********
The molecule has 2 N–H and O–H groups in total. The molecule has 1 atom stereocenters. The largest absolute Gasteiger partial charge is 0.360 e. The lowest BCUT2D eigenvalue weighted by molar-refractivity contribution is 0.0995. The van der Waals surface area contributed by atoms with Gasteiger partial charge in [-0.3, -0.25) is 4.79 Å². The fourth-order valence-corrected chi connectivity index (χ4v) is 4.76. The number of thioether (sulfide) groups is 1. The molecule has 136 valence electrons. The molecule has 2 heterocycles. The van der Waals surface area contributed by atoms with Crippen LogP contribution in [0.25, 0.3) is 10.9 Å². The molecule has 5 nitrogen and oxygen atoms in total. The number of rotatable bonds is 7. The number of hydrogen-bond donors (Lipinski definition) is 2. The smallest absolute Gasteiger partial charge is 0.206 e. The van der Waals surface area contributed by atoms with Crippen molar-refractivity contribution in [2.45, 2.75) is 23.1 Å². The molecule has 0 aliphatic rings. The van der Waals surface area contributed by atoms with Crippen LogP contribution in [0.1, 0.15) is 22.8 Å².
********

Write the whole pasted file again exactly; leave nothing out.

The molecule has 2 N–H and O–H groups in total. The molecule has 1 atom stereocenters. The largest absolute Gasteiger partial charge is 0.360 e. The lowest BCUT2D eigenvalue weighted by molar-refractivity contribution is 0.0995. The van der Waals surface area contributed by atoms with Gasteiger partial charge in [-0.3, -0.25) is 4.79 Å². The fourth-order valence-corrected chi connectivity index (χ4v) is 4.76. The number of thioether (sulfide) groups is 1. The molecule has 136 valence electrons. The molecule has 2 heterocycles. The van der Waals surface area contributed by atoms with Crippen LogP contribution in [0.25, 0.3) is 10.9 Å². The molecule has 5 nitrogen and oxygen atoms in total. The number of rotatable bonds is 7. The number of hydrogen-bond donors (Lipinski definition) is 2. The smallest absolute Gasteiger partial charge is 0.206 e. The van der Waals surface area contributed by atoms with Crippen molar-refractivity contribution in [2.45, 2.75) is 23.1 Å². The molecule has 0 aliphatic rings. The van der Waals surface area contributed by atoms with Crippen LogP contribution in [0.1, 0.15) is 22.8 Å².